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Kingston School of Nursing students to get stipends
published: Saturday | March 1, 2003

Trudy Simpson, Staff Reporter

STUDENTS AT the Kingston School of Nursing will continue to receive stipends despite Government's decision to stop payments to other nursing students. The Ministry of Health said it would continue to honour promises of stipends, which were made in error by the Kingston School of Nursing in its offer letter to students selected for the September 2002 training programme.

In February, first-year students at the school wrote to the Ministry of Health to ask why they were not receiving their stipends while offer letters indicated they should. They met on Monday with Grace Allen-Young, the Ministry's Permanent Secretary, to discuss the matter.

OBLIGATION TO HONOUR

"The Ministry... recognises that given the commitment made in the offer letter, which was accepted by the students, it has an obligation to honour the contents of the offer made in error by the Kingston School of Nursing," it said in response to questions from The Gleaner.

The Ministry said it planned to "pursue the option of reducing the bonding period of five years commensurate with the value of the stipend", but that the matter is to be referred to the Ministry of Finance which has final authority in issues of bonding.

"Students may opt to accept a reduction in the bonding period in place of accepting payment of the stipend," the Ministry said.

However, it was not clear whether the Health Ministry would do the same for students attending other nursing schools, who do not have this option, but who are feeling the economic pinch.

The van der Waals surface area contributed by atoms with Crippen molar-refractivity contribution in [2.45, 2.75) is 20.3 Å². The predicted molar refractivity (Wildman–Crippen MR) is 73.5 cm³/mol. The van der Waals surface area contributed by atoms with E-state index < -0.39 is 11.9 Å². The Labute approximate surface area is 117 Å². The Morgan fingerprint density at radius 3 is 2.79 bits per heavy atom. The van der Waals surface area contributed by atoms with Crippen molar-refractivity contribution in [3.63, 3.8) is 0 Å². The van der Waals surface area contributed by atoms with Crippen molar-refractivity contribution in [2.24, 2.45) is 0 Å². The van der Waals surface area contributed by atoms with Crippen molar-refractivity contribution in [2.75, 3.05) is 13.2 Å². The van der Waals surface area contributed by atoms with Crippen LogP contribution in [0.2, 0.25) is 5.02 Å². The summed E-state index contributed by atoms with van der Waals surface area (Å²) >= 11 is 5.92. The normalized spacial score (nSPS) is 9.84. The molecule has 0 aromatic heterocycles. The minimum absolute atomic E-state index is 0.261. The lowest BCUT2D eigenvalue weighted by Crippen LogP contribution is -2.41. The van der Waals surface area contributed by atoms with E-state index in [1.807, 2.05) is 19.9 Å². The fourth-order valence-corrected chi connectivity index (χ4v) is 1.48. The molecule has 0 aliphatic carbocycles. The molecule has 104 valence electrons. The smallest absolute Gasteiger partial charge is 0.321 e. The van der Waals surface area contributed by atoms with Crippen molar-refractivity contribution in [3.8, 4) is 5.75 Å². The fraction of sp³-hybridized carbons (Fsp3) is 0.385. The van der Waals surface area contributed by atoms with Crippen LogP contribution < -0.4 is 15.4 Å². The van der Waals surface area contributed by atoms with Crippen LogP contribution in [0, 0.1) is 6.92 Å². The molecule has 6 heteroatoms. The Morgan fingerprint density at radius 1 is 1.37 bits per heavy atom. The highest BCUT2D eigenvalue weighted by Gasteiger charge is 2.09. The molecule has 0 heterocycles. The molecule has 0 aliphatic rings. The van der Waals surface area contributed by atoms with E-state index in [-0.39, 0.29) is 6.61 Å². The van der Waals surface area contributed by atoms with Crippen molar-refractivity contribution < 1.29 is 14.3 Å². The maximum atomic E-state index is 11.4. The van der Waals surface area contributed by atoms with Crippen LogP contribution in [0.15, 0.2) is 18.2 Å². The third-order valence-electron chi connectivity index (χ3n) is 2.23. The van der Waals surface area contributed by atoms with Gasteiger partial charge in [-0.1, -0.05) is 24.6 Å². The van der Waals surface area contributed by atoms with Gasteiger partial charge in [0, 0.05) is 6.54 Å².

Among them is a student at Excelsior Community College, who told The Gleaner that she is "living by faith" to find the means for her to pay small expenses next month.

The nursing student said she always wanted to be a nurse but now in the second year of her studies, she was worried as she no longer receives the $5,400 monthly stipend that used to help her balance her budget.

Government will still provide free tuition and uniform material to all students and housing and transportation to selected clinical areas for resident students, but the removal of stipends has left students deeply disappointed and wondering where money will be coming from next month, especially those who have to travel to and from Kingston to school.

"For most of us, it has made a difference. Generally, it's for travelling and lunch and without that, we are begging and borrowing. For me, I have exhausted all my resources," she lamented.

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